Michael Clark is the Business Development Director at Swimming Nature, the largest provider of premium swimming lessons in the UK. Michael has over 25 years of experience within the sector, which include senior positions at Living Well and Leisure Connection (1Life), and two years spent at Fitness First heading up innovation and development. With experience in creating the ultimate customer experience, he is the driving force behind Swimming Nature’s business growth.
We spoke to Michael about:
- The trends he’s seeing within swimming and fitness
- The opportunity for operators to capitalise on this trend, and
- The commercial opportunity of introducing new kinds of pool based fitness
What trends are you seeing within swimming and fitness?
In recent years, there has been a tremendous uptake in water-based fitness like triathlon, stand-up paddle boarding, water polo or even pool-based yoga. However, many pools are underused and offer little innovation. The ability for the average person to find gyms that offer new sorts of pool-based activity is limited. For the most part, pools are still offering the basics: aqua aerobics, lessons and lane swimming. The opportunity here is huge, especially because pools are often the most underused and expensive piece of real estate in a gym. Ignoring the innovation potential in the pool is a missed opportunity but operators often don’t know where to start or don’t have the same in-house expertise as they would Group Ex or fitness so it remains overlooked.
What do you think is driving the trend of pool-based fitness?
Traditionally swimming was for “swimmers” and people were either swimmers or fitness enthusiasts. Now cross-training is more widely recognised as beneficial and exercisers are more willing to get in the pool. With the right programming, operators can start attracting new people beyond the traditional swimmer into their pools, and do it in a way that doesn’t alienate or annoy the traditional swimmers. It will take some creativity, and it can’t be a one-size-fits-all approach, but there are ways to maximise private sector pools.
How can operators capitalise on this trend?
As I’ve said, aquatic innovation is often something that is overlooked by private clubs. Without a dedicated Aquatics Manager, there is no focus on the water. The pool is just not considered in the same way the rest of the gym is. Programming for the pool is really in its infancy. My advice to operators is to think about how you can make your pool experience different. For example, at Swimming Nature we are working on a Water Fitness product that is sold like a PT for the pool. We would white label the product, provide trainers, or upskill and train PTs to deliver the sessions.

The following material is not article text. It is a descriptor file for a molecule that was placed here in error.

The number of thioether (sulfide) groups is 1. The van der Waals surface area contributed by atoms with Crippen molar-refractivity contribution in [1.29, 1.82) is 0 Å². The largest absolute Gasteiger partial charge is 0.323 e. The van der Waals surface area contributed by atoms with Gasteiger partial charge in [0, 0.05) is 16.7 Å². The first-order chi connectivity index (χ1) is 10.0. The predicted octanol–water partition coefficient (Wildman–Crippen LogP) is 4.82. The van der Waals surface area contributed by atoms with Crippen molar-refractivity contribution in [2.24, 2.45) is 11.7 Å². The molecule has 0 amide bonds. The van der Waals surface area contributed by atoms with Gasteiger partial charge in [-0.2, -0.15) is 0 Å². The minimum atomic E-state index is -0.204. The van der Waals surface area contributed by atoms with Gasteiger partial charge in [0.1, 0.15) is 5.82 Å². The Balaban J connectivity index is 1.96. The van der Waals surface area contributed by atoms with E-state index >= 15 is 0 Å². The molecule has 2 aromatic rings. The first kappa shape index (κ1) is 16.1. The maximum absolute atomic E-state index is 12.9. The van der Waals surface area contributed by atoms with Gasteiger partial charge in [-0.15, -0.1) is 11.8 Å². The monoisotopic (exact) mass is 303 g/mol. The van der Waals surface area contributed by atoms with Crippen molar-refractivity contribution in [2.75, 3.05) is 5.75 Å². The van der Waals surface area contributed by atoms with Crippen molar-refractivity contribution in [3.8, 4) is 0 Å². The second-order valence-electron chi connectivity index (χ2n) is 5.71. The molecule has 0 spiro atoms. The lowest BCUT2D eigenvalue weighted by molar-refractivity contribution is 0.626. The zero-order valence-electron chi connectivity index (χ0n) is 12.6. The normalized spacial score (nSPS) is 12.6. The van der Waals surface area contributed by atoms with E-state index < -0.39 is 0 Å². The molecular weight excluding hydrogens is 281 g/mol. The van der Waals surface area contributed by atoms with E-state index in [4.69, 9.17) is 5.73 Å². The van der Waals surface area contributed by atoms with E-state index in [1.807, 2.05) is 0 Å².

The water is a fantastic place to condition, get fit and lose weight, but a regular person may not know anything other than to swim up and down the lanes. In the water, you can do functional training with weights, and add bits of small kit to add resistance. It’s very low impact, but it’s a real challenge. The water is a tough place to train and it gives members a totally different experience. The benefits of this model are immense. An offering like this allows an operator to be seen as a real innovator. It is also a great development opportunity and differentiator for PTs. And, it offers members something different which aids in engagement and retention.
Who is the audience for a product like this?
Operators need to expand their view of the audience for water-based activity. It’s not always the triathlete. It might be that mainstream member who just wants to lose half a stone. They aren’t likely even considering the pool as a part of their fitness programme. The biggest opportunity is to partner with a specialist and educate PTs and members to view water as a credible way to meet their fitness goals.
What are the commercial opportunities?
The growing interest in pool-based activity presents an exciting opportunity for operators. Imagine you have 10 PTs doing sessions in the gym, and that space is full. Expanding into the water allows you to add more PTs with more room and more time available, but at the same rate as a gym-based PT session. For members, they now have an opportunity to escape the gym floor by adding more variety to their sessions. This can help with retention of both members and PTs, and potentially attract new members with a different, innovative offering.
Ordinarily, when operators think about adding something new, they think about the costs involved. But adding more pool-based programming doesn’t have a similar cost because you’re not having to build or buy anything. The investment is reasonably small, but the ROI is huge.